Manhattan’s South Street Seaport, nestled between the Brooklyn Bridge and Wall Street by the East River, has long been a major tourist destination that New Yorkers tended to avoid.
Now, through its sweeping redevelopment in progress, the historic district dating back to 1625 is striving to attract a wider audience and embrace locals.
“You have to have a relevant experience,” said David R. Weinreb, chief executive officer of The Howard Hughes Corp., when asked what’s the key to broadening the Seaport’s appeal.
“We are working hard to get the best-in-class, from the retailers to the food experience, to entertainment, culture,” Weinreb said. ” Even right now with the pop-up food that we have, it’s about making it relevant so when you come down there, you don’t feel like it’s a tourist destination.
“I have said from Day One that we will know whether we have arrived or didn’t arrive based on bringing that consumer from the Upper East Side or Upper West Side back down to the Seaport,” he said.
Weinreb moderated a panel at WWD’s Retail 20/20 conference that included Ari Hoffman, ceo of Scotch & Soda USA, and Samantha Wasser, cofounder and creative director of By Chloe, the fast casual vegan restaurant. Scotch & Soda and By Chloe are both opening in the Seaport next year.
The Howard Hughes Corp., which owns the Seaport, is redeveloping the district by modernizing it and changing the offering, while seeking to maintain its historic heritage and sense of place. Hughes Corp. is also adapting the setting with open spaces and other amenities so visitors can appreciate and enjoy more of the majestic setting and views of the bridges linking the boroughs and the Statue of Liberty.
The centerpiece is Pier 17, which is being rebuilt and remerchandised with higher-grade stores and restaurants, and a rooftop venue for events, though all of the buildings within the district will be preserved. This includes the Tin Building, which is being restored as a food market, and The Seaport Museum, which is being enhanced and will provide access to ships docking at the Seaport. Additionally, Hughes Corp., in conjunction with WWD, last year opened Seaport Studios, serving as a platform for up-and-coming designers. The Seaport includes seven buildings totaling more than 400,000 square feet.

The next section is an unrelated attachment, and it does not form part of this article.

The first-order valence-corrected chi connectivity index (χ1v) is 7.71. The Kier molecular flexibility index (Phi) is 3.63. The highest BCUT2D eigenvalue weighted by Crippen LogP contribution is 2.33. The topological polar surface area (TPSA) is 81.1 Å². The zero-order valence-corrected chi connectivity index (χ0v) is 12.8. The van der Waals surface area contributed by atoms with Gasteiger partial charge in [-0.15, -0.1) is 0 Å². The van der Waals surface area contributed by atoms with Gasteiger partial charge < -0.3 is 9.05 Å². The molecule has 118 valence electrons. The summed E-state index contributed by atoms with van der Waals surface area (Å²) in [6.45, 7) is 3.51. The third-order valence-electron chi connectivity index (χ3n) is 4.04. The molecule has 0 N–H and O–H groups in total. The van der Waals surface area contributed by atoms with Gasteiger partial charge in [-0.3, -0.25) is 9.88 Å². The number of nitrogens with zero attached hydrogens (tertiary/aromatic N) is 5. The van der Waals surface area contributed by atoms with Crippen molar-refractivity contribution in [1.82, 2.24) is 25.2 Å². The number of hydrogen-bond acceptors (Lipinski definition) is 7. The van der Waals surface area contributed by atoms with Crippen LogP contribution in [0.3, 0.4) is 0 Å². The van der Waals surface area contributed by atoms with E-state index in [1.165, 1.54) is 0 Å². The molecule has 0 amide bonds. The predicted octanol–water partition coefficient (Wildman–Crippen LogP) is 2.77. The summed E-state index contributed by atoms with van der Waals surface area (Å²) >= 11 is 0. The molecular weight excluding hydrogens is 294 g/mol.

“Our vision for New York’s Seaport is to transform it into a destination for cutting-edge fashion, culinary entertainment and cultural experiences to serve the growing and evolving lower Manhattan community,” Weinreb said.
Restaurant additions to the rebuilt Pier 17 will include those by acclaimed chefs Jean-Georges Vongerichten, who will also do a fish market in the Tin Building, and David Chang of Momofuku. The Seaport also will be home to the city’s first iPic theater and a book store.
“Extraordinary place-making requires extraordinary partners, great designers, retailers and restaurateurs, along with community and civic leaders,” Weinreb said. “Most importantly, we look to elevate the experience with retailers and restaurants who think big, disrupting their space with innovative concepts and business models to challenge the status quo, in keeping with that place-making philosophy….Becoming less transactional and increasingly experienced-based is what we are all about. It forces us as landlords, retailers and designers to work collaboratively and continue to sharply focused on providing consumers with a truly differentiated, unique experience.”
For the Amsterdam-based Scotch & Soda fashion brand, and the By Chloe restaurant, there were several reasons for deciding to expand their brands to the Seaport.
“I am a native New Yorker. I have such fond memories of going down to the Seaport,” Wasser said. “Our customer base works down there and lives down there.
“Most people would imagine our customer to be from age 17 to their early 30s and female, but at our flagship on Macdougal Street, we get such an array of people, from tourists to elderly people to [residents] of the neighborhood,” Wasser observed. “It goes from vegan to nonvegan but surprisingly vegan is probably less than 10 percent of our customer base, which was definitely shocking when we opened the doors.”
“We didn’t want to be on Main Street. We didn’t want to be on the main thoroughfare,” said Hoffman, explaining the Amsterdam-based Scotch & Soda’s retail expansion philosophy. “We wanted to be off, on the side streets. We wanted to have a sense of discovery. We don’t want to be on Fifth Avenue, though its amazing the business you can do there with the traffic.
“But make it a sense of discovery and unique…we are really not interested in dressing the world. We focus very specifically on our customer,” Hoffman said.
“Downtown could be very cold, with all these huge buildings,” Hoffman added. “It’s really not personal at all to an extent. You have the FDR and West Side Highway butting each other, but when you look at the Seaport, it’s a world apart. It has unobstructed access to the waterfront, amazing views of the water, the Brooklyn Bridge. You don’t have to cross the highway. We love the Seaport’s cobblestone streets, the crooked buildings, and then you have the new contemporary part of it. Famous chefs are coming in. Wall Street is coming to dine. There are so many reasons,” for choosing the Seaport for a Scotch & Soda store. “My only disappointment is that we can’t open earlier.”